That's interesting. To me though this means the BSA structure is organized around the wrong customer, because of course it has to be the scout. For example, Little League isn't structured around meeting the needs of local ball clubs, it's structured around meeting the needs of the players. It's rules are the rules, and the local clubs follow them. If a ball club has a hard time finding umpires or doesn't like using them, it doesn't get to still run accredited games just because they want to run their own program. Little League enforces its rules in order to provide a comparable experience for all players in the League no matter where they are. 

 

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5 minutes ago, yknot said:

That's interesting. To me though this means the BSA structure is organized around the wrong customer, because of course it has to be the scout. For example, Little League isn't structured around meeting the needs of local ball clubs, it's structured around meeting the needs of the players. It's rules are the rules, and the local clubs follow them. If a ball club has a hard time finding umpires or doesn't like using them, it doesn't get to still run accredited games just because they want to run their own program. Little League enforces its rules in order to provide a comparable experience for all players in the League no matter where they are. 

 

I want to be careful not to generalize the concept too much be expanding to other organizations.  This is part of the history of Scouting - the whole CO concept.  If you look through some of the materials around Scouting, you'll see the concept of the inverted pyramid too - that the council is here to support the units.

However - in the case of little league...  When you agree to use their product (baseball in the little league system) you agree to the terms of the agreement such as using their umps and following their rules.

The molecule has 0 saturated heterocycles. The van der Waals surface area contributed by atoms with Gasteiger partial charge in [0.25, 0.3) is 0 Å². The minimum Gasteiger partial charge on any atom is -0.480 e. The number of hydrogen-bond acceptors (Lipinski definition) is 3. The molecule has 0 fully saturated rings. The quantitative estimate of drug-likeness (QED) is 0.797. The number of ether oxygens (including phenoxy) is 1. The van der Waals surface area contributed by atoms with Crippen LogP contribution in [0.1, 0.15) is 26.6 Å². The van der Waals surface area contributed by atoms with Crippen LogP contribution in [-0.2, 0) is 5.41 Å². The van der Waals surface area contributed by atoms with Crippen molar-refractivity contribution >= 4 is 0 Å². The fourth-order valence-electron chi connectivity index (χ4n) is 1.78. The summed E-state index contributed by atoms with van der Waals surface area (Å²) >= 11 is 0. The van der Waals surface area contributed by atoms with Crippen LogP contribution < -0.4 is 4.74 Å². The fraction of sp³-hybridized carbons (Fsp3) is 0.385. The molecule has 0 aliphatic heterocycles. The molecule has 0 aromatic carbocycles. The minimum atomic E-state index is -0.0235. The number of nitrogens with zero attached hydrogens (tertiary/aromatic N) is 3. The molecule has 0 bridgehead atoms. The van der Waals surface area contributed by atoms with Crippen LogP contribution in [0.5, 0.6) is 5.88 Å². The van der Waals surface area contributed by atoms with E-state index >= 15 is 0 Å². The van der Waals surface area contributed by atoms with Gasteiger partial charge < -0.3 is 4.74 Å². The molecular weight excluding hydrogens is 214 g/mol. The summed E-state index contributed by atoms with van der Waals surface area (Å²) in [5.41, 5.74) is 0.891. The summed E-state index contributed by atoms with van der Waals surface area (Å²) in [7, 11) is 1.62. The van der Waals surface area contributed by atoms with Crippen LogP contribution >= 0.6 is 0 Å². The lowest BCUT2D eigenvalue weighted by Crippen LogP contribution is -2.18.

Similarly - to your point of following rules.  By the Scouting units adopting the program, they agree to follow the rules.  When a unit breaks a rule, the council can let them know.  But, the council needs to be very deliberate in how it works with units.  Less boss and more consultant.

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20 hours ago, yknot said:

A scout doesn't need an adult to call up a couple buddies and go for a hike, or go online to order something, or go to the scout store and buy whatever he needs to do a merit badge or requirement either. I'm not sure what you are talking about. ...

I applaud your fast-and-loose interpretation of YPT:

Quote

Two registered adult leaders 21 years of age or over are required at all Scouting activities, including meetings. ... Private online communications (texting, phone calls, chat, IM, etc.) must include another registered leader or parent.

If the scout calls his buddy without two registered adults online, it is no longer a Scouting activity. If a hike does not include two registered adults, it is, by definition, no longer a Scouting activity. If they conspire with the rest of their patrol to go fishing early in the morning on opening day without two registered adults, it is no longer a Scouting activity.

You mention work that would count toward advancement. If a scout does it in the presence of 0, 1, or 50 registered adults, it still counts toward advancement -- except when it explicitly must be "under the auspices of BSA" ... as opposed to that night before opening day when his buddies camped independently by that sweet bend in the stream. But that is my point precisely, the majority of scouts worldwide aren't interested in doing stuff for advancement. They are interested in fulfilling the vision of the pinnacle scouting experience of hiking and camping independently with your mates. Simply put, by YPT standards, the majority of youth scouting is no longer a Scouting activity. Therefore, American youth must leave Scouting to actually scout, and they do ... in droves.